Last Saturday the Times raised its cover price to 90 pence, which is what the Daily Telegraph sells for on that day. On Monday it went up to 50 pence, pricing the paper at only 5 pence less than the Guardian and Telegraph. Thus ends the price war between quality newspapers which began ten years ago almost to the day, on 6 September 1993.
At that time Rupert Murdoch did something that most people thought was mad. He reduced the price of the Times from 45 pence to 30 pence. The general view was that buyers of quality papers did not care overmuch about the price they paid. Writing in the London Evening Standard, where this column then resided, I doubted that the price cut would lead to an increase in sales. How wrong I was. Within little more than a year, the circulation of the Times had risen from about 360,000 to 500,000, and was still going up. By November 1996 the paper was selling 860,000 copies a day. It did not seem that it would be long before it reached one million.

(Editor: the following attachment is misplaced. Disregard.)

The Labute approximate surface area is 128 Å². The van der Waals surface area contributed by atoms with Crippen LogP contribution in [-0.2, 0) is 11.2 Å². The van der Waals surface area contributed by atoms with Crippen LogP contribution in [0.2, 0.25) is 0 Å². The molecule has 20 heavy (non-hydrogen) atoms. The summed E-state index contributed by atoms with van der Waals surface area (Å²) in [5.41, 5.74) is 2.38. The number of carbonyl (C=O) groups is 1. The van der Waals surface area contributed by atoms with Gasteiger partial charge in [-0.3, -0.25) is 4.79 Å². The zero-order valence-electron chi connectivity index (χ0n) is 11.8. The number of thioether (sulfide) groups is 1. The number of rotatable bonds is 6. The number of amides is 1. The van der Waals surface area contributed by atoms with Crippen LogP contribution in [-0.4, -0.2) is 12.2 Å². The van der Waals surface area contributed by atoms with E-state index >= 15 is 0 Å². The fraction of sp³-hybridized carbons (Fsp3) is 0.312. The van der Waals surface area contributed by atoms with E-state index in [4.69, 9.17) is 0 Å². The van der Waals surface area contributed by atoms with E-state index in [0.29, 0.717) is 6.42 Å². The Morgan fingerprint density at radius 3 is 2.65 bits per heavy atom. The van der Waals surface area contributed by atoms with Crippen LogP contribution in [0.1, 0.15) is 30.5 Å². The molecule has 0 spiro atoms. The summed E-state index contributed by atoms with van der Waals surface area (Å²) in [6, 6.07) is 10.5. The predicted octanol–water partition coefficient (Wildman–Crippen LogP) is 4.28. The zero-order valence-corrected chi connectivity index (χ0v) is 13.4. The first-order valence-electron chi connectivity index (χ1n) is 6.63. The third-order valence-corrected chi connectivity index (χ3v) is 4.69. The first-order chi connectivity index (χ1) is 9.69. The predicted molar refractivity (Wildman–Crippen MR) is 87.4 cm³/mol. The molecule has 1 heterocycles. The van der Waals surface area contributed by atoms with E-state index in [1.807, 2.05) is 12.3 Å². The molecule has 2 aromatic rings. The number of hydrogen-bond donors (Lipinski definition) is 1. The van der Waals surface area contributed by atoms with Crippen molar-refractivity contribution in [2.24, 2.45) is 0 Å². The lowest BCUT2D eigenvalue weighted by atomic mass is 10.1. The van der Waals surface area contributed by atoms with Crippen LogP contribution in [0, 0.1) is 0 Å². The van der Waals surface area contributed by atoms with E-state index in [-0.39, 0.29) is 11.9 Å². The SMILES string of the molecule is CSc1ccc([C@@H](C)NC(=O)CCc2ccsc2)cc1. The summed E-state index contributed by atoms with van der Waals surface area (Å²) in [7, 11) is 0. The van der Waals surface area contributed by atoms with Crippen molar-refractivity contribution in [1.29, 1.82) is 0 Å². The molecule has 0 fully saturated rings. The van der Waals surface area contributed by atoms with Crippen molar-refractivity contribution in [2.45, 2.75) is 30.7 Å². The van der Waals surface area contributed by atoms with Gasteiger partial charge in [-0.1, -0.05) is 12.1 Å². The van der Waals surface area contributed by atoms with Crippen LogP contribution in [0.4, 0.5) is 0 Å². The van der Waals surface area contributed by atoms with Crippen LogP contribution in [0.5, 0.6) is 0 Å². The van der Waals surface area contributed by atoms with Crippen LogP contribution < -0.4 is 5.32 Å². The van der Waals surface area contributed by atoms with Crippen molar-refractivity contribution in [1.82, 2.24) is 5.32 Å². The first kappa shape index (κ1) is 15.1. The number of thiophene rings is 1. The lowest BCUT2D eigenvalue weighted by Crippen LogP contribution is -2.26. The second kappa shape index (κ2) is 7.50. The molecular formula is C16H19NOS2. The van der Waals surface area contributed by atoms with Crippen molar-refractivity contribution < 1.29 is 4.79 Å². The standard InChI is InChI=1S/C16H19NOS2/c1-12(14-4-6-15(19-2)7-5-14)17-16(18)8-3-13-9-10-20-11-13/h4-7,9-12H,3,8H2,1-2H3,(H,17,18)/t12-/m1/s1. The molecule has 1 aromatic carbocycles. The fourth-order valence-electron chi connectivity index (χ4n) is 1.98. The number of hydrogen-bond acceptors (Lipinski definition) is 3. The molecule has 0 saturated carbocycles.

At that time I was writing a column for the Daily Telegraph, and I do not think I am revealing any state secrets by recalling that the widespread view on the paper in those days was that the Times would soon be breathing down the Telegraph’s neck. Murdoch had famously told Sir David English that he envisaged a Britain where the only national newspapers were the Sun and the Times (both owned by him) and the Daily Mail (of which Sir David was then editor-in-chief). If it seemed a piece of megalomania on Murdoch’s part to imagine a world without the Daily Telegraph, for a time it did not seem fanciful to imagine that the Times would end up by being the highest-selling broadsheet.
The Telegraph’s management was stunned by the price war, and for a time resisted the temptation to reduce the paper’s cover price.